STRATEGY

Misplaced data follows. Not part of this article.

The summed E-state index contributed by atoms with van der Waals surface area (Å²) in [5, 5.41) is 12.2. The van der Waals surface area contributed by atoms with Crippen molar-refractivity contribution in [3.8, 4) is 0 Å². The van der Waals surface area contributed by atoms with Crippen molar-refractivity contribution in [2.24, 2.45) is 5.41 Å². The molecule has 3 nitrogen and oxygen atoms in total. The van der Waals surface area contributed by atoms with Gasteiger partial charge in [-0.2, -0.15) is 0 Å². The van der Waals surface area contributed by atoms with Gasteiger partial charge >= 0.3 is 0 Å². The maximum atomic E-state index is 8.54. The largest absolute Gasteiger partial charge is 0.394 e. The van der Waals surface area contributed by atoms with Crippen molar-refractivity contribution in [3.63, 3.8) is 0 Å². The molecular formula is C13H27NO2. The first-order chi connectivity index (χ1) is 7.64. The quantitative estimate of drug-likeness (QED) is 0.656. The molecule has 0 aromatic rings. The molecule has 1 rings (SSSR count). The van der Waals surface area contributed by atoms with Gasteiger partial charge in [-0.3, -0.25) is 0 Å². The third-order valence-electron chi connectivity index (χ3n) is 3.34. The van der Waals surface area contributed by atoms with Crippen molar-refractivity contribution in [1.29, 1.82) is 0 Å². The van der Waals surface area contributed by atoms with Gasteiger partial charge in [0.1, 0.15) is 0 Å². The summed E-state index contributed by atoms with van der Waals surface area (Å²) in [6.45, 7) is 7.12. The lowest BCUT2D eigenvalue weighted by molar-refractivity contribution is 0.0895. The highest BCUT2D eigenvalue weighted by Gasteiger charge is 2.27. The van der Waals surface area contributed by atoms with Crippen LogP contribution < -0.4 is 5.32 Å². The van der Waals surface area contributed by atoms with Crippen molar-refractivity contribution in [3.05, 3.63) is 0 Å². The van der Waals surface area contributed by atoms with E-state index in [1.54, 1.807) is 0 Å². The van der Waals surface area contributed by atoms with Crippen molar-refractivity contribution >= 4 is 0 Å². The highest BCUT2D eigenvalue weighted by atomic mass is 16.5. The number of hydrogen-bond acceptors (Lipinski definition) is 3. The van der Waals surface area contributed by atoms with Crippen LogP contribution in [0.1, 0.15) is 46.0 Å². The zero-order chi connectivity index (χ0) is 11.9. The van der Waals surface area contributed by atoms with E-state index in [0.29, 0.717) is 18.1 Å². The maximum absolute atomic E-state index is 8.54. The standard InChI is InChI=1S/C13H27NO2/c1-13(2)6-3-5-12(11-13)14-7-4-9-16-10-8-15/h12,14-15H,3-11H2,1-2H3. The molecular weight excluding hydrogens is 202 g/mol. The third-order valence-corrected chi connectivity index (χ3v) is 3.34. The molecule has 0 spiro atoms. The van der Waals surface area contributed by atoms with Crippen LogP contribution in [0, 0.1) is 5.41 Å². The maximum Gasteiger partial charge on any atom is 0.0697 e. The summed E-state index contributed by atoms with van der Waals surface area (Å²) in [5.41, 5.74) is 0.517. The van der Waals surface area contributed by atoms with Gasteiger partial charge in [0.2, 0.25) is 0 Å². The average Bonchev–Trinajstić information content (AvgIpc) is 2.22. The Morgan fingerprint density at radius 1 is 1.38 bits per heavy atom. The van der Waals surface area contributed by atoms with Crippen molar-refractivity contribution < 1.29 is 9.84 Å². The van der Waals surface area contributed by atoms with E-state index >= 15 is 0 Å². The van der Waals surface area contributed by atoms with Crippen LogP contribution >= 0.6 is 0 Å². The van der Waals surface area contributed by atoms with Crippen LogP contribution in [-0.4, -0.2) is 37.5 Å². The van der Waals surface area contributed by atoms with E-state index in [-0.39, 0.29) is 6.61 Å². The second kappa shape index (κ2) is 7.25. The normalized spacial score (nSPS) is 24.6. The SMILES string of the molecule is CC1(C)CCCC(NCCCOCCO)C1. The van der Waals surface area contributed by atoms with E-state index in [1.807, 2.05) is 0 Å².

Section 32(4) of the Canadian Criminal Code provides a legal justification for using force to suppress a riot when the presence of a peace officer is not immediately available. However, this provision must be examined carefully when considering how law enforcement should strategically approach situations where rioting is expected or underway. One critical consideration when dealing with Section 32(4) is the potential for abuses of power. The law is intended to allow necessary force to be used to contain a dangerous situation, but there is always the risk that it could be used as a pretext for excessive violence or targeting of specific groups. This risk is heightened when the use of force is authorized outside the immediate presence of a peace officer who would ordinarily be able to provide oversight and accountability. Police agencies must be proactive in training their officers on the proper application of Section 32(4) and ensuring that any incidents involving force are thoroughly and impartially investigated. Another key consideration is the importance of de-escalation techniques. Law enforcement should prioritize efforts to prevent a riot from occurring in the first place, such as through dialogue with community leaders and targeted messaging to potential participants. If a riot does take place, officers should be trained in techniques for managing the situation without resorting to excessive force. This could include physical barriers to contain the crowd, use of non-lethal weapons such as tear gas or rubber bullets, and employing a judicious use of force only when necessary. Strategic considerations in the use of force under Section 32(4) must also take into account the potential for public backlash and civil unrest. The use of force, even when legally justified, can inflame tensions and lead to further violence if not handled properly. Law enforcement should be prepared to communicate effectively with the media and the wider community to explain their actions and ensure that the public understands the rationale for any use of force. One strategy that could be employed to mitigate the risks associated with Section 32(4) is to establish protocols for the use of force during riot situations. These protocols could include guidelines for when and how force can be used, as well as requirements for reporting and documenting any use of force incidents. By establishing clear and consistent procedures, law enforcement agencies can minimize the risk of abuses of power and ensure that officers are appropriately trained and equipped to handle riot situations. Ultimately, the use of force in any situation is a complex and highly contextualized decision. Law enforcement agencies must be prepared to balance the need for maintaining public safety with the need to respect human rights and avoid excessive use of force. By carefully considering the strategic implications of Section 32(4) and implementing appropriate protocols and training programs, law enforcement can help to ensure that the use of force in riot situations is both effective and ethical.